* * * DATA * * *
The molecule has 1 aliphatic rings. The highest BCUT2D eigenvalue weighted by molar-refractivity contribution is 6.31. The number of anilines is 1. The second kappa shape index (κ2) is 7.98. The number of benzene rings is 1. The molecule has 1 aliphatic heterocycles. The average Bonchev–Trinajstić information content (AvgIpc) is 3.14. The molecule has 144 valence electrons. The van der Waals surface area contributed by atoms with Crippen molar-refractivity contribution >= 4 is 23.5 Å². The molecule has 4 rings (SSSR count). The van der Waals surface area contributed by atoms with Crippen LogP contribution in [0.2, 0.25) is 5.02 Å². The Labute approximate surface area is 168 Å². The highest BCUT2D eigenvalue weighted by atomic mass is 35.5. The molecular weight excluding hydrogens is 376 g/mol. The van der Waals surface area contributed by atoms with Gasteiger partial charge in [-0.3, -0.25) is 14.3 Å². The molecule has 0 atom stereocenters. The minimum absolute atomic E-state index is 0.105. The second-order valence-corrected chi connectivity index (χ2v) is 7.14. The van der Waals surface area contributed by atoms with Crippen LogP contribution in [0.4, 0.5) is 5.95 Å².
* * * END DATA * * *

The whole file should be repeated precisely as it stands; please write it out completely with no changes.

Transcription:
The molecule has 1 aliphatic rings. The highest BCUT2D eigenvalue weighted by molar-refractivity contribution is 6.31. The number of anilines is 1. The second kappa shape index (κ2) is 7.98. The number of benzene rings is 1. The molecule has 1 aliphatic heterocycles. The average Bonchev–Trinajstić information content (AvgIpc) is 3.14. The molecule has 144 valence electrons. The van der Waals surface area contributed by atoms with Crippen molar-refractivity contribution >= 4 is 23.5 Å². The molecule has 4 rings (SSSR count). The van der Waals surface area contributed by atoms with Crippen LogP contribution in [0.2, 0.25) is 5.02 Å². The Labute approximate surface area is 168 Å². The highest BCUT2D eigenvalue weighted by atomic mass is 35.5. The molecular weight excluding hydrogens is 376 g/mol. The van der Waals surface area contributed by atoms with Gasteiger partial charge in [-0.3, -0.25) is 14.3 Å². The molecule has 0 atom stereocenters. The minimum absolute atomic E-state index is 0.105. The second-order valence-corrected chi connectivity index (χ2v) is 7.14. The van der Waals surface area contributed by atoms with Crippen LogP contribution in [0.4, 0.5) is 5.95 Å².